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Pulham commemorates WWI airship heritage

Pulham St Mary, Norfolk. exhibition about the airships stationed at Pulham St Mary pictured from left Walter Pipe, Zoe Clarke, Kath Jones, Brian Carr and Katie Andrew ANL-141005-205248009

Pulham St Mary, Norfolk. exhibition about the airships stationed at Pulham St Mary pictured from left Walter Pipe, Zoe Clarke, Kath Jones, Brian Carr and Katie Andrew ANL-141005-205248009

Pulham St Mary celebrated its cherished history with the airship squadrons of the First World War at the weekend.

Hundreds turned out from as far as Birmingham, Lincoln and London to the airship festival at the Pennoyer Centre, where they enriched their knowledge of the so-called ‘Pulham Pigs’ and the thousands of servicemen and women who worked in them during the war.

“The turnout was absolutely fantastic,” said Sheila Moss King, chairman of the Pennoyer Centre.

“It is amazing to see the spread and level of interest, and the sheer number of people who have family connections to these airships.”

The ‘Pigs and People’ exhibition shed light on several relative unknowns about the airships, including a new version of the station map where approximately 5,000 people were located during the war.

This exhibit provided insight into the infrastructure of Pulham St Mary during the early 20th Century and its contrast with the modern day.

In addition, there were also four talks across the two days of the festival from airship experts such as Brian Turpin and Nick Walmsley, which gleamed such popularity that they “could have been done twice over and still sold out.”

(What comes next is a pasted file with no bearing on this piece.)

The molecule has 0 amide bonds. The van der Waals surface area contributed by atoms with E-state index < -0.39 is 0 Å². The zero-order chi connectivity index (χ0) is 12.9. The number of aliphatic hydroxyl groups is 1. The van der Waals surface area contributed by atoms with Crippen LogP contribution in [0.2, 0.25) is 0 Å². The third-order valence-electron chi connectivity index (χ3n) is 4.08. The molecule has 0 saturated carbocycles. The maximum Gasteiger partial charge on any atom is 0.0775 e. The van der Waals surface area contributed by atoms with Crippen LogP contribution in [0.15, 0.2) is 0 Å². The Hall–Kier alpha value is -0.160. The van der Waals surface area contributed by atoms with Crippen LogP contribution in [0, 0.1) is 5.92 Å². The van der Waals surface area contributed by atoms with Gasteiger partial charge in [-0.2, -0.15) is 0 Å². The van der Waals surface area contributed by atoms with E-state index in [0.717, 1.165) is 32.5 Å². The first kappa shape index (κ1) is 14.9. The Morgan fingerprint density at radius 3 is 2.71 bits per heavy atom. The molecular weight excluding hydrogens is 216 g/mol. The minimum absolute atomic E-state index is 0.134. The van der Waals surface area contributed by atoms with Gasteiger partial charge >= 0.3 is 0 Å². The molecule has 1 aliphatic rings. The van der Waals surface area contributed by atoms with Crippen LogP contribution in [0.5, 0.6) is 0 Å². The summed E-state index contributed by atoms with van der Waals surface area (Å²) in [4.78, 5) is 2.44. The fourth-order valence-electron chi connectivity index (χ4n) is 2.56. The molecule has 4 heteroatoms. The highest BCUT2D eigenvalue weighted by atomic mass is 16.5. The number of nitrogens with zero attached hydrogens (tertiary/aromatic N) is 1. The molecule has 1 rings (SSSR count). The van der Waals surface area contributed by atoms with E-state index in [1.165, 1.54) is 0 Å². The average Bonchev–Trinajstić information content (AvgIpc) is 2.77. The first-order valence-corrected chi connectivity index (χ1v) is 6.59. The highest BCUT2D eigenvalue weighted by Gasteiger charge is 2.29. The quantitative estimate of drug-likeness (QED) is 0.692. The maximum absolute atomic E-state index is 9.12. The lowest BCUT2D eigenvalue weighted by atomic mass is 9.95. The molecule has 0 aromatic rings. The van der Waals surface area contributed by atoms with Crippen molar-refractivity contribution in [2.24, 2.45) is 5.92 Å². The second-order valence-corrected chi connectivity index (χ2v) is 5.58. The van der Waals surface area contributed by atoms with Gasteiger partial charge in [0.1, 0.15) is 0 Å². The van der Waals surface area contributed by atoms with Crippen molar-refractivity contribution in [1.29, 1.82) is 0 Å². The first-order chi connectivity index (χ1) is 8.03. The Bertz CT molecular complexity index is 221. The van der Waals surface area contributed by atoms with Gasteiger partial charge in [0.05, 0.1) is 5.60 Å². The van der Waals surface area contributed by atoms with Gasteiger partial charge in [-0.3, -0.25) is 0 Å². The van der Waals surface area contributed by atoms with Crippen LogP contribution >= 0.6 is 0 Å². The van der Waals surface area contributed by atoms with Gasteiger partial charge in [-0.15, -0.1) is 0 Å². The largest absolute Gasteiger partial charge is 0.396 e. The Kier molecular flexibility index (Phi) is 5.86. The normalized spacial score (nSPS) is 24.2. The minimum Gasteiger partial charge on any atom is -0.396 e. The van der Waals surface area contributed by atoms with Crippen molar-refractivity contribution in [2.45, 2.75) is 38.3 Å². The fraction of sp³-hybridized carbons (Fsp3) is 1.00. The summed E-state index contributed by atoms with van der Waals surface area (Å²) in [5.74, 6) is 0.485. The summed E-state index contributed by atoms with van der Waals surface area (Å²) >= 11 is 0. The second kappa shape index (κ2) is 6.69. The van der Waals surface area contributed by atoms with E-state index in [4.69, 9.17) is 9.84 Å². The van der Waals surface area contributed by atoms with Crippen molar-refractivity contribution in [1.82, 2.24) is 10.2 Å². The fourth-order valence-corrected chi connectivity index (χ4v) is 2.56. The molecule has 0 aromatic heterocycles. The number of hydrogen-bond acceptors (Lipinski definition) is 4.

Many attendees at the event brought their airship photographs and memorabilia from the WWI era, including one woman who provided a unique collection from her father’s time as an airship squadron leader, later used in one of the expert talks.

Mrs King stated that following high levels of interest, the Pennoyer Centre was now looking to acquire further funding for the airship exhibition materials, in order to make them more readily available to the public.

“The trustees are very passionate about everyone getting to see the exhibits whenever they can, rather than just at festivals,” she said.

“75 per cent of museums and heritage sites have their materials kept in storage and we definitely don’t want to fall into that category, but there has been huge support.

“A lot of people have personal connections and it draws interest from a very large area.”

The ‘Pulham Pigs’ exhibits will next be on display during the Heritage Open Days, currently scheduled to take place over the second weekend of September.

 

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